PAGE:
There is significant disagreement about the forms that this social dimension may take, just as there is a great deal of discussion about the uses of tagging that are considered valid and should be encouraged. The analysis of social tagging has been approached via a number of dimensions, of which the perspective of existing research into areas (such as classification research) is perhaps the most common, with the casting of the tag into broadly researched existing forms (such as keyword, label and annotation). Application of existing research perspectives and theory often highlights valid links with prior and related work and hence leads to productive research avenues at a cost perhaps of casting the data into a mould in which it fits uncomfortably.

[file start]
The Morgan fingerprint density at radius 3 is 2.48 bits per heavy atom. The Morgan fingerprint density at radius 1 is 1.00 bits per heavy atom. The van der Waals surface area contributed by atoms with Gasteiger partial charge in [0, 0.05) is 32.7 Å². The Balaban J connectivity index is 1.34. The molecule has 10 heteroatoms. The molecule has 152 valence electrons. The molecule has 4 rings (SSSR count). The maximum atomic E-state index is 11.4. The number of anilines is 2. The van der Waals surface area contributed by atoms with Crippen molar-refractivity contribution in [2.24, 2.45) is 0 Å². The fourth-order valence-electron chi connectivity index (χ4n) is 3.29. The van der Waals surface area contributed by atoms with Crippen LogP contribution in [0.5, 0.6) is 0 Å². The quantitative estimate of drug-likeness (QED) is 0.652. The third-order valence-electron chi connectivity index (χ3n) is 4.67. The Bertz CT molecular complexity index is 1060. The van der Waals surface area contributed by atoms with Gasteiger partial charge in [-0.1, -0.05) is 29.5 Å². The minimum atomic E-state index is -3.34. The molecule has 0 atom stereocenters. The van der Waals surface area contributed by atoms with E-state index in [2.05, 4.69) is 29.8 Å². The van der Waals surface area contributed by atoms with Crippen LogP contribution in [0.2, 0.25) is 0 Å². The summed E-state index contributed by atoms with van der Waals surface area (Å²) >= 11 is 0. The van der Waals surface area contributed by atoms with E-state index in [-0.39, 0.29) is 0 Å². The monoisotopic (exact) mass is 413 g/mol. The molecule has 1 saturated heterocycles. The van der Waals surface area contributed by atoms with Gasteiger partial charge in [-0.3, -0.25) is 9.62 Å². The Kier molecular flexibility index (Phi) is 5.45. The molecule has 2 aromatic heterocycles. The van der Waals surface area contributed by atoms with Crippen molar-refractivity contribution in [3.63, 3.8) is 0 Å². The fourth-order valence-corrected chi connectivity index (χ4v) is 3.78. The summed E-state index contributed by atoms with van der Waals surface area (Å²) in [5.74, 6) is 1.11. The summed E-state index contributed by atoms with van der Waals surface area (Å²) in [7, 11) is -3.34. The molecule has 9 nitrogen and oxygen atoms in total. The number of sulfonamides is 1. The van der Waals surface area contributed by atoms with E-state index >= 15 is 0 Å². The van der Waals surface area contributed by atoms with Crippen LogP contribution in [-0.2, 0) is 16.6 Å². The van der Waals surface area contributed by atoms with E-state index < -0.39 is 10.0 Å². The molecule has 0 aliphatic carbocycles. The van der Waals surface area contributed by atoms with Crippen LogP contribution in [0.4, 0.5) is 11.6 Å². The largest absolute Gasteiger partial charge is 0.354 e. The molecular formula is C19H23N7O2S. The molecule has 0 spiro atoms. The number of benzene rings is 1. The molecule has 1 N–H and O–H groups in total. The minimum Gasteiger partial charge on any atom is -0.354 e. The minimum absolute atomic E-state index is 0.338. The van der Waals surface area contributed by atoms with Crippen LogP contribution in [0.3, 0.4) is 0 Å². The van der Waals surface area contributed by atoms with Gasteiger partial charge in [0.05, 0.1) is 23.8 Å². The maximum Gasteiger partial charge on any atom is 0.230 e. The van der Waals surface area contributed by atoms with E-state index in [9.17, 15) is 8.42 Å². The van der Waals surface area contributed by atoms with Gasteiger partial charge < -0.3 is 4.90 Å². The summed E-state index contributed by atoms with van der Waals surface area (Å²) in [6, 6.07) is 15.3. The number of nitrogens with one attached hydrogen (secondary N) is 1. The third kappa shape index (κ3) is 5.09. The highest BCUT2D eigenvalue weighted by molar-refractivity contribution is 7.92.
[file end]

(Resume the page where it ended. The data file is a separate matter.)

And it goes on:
In this chapter, we bring together a set of perspectives on social tagging and cast them into existing models and theory drawn from the knowledge management domain, with the aim of demonstrating the sound theoretical basis for a rapprochement between the two domains. The familiarity of knowledge management research with systems thinking and knowledge as a socially-constructed resource (Good, Kawas, & Wilkinson, 2007) suggests that bridging this gap provides the classification researcher with a rich set of tools and resources to complement existing approaches to research in this area. Knowledge itself is considered a manifestation of information in social systems, a result of interpretation of data (Fuchs, 2004). Many recent tools and techniques focus on exploring aspects of the connection between social tagging and the underlying community, in particular the role of tagging as a means of shared informal annotation. We summarize relevant research results, bringing together areas of investigation linked to various aspects of the process of authoring, reading and making use of tags, including facets of tag use other than the well-known model of personal or shared resource management. A broad, multidisciplinary view allows for more realistic models of tag generation and use, thereby providing a means to make more effective and varied use of existing research tools in the analysis and reuse of social tagging and networking data.